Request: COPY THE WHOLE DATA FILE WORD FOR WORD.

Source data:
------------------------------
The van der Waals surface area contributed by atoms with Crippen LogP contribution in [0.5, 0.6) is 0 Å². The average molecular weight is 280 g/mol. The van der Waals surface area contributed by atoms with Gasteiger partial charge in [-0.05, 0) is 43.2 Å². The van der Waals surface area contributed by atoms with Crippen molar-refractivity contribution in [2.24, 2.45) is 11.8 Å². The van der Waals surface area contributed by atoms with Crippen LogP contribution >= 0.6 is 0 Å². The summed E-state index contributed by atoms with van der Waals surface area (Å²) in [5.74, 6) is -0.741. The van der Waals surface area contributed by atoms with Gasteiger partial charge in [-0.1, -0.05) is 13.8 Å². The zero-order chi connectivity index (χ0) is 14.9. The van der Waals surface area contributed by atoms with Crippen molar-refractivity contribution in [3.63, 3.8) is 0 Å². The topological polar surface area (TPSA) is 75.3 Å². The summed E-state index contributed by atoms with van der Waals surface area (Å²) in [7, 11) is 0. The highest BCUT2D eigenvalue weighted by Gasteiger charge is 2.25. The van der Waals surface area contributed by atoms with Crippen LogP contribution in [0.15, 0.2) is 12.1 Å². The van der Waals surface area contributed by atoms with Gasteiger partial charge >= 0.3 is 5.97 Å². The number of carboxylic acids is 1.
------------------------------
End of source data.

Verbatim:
The van der Waals surface area contributed by atoms with Crippen LogP contribution in [0.5, 0.6) is 0 Å². The average molecular weight is 280 g/mol. The van der Waals surface area contributed by atoms with Gasteiger partial charge in [-0.05, 0) is 43.2 Å². The van der Waals surface area contributed by atoms with Crippen molar-refractivity contribution in [2.24, 2.45) is 11.8 Å². The van der Waals surface area contributed by atoms with Crippen LogP contribution >= 0.6 is 0 Å². The summed E-state index contributed by atoms with van der Waals surface area (Å²) in [5.74, 6) is -0.741. The van der Waals surface area contributed by atoms with Gasteiger partial charge in [-0.1, -0.05) is 13.8 Å². The zero-order chi connectivity index (χ0) is 14.9. The van der Waals surface area contributed by atoms with Crippen molar-refractivity contribution in [3.63, 3.8) is 0 Å². The topological polar surface area (TPSA) is 75.3 Å². The summed E-state index contributed by atoms with van der Waals surface area (Å²) in [7, 11) is 0. The highest BCUT2D eigenvalue weighted by Gasteiger charge is 2.25. The van der Waals surface area contributed by atoms with Crippen LogP contribution in [0.15, 0.2) is 12.1 Å². The van der Waals surface area contributed by atoms with Gasteiger partial charge >= 0.3 is 5.97 Å². The number of carboxylic acids is 1.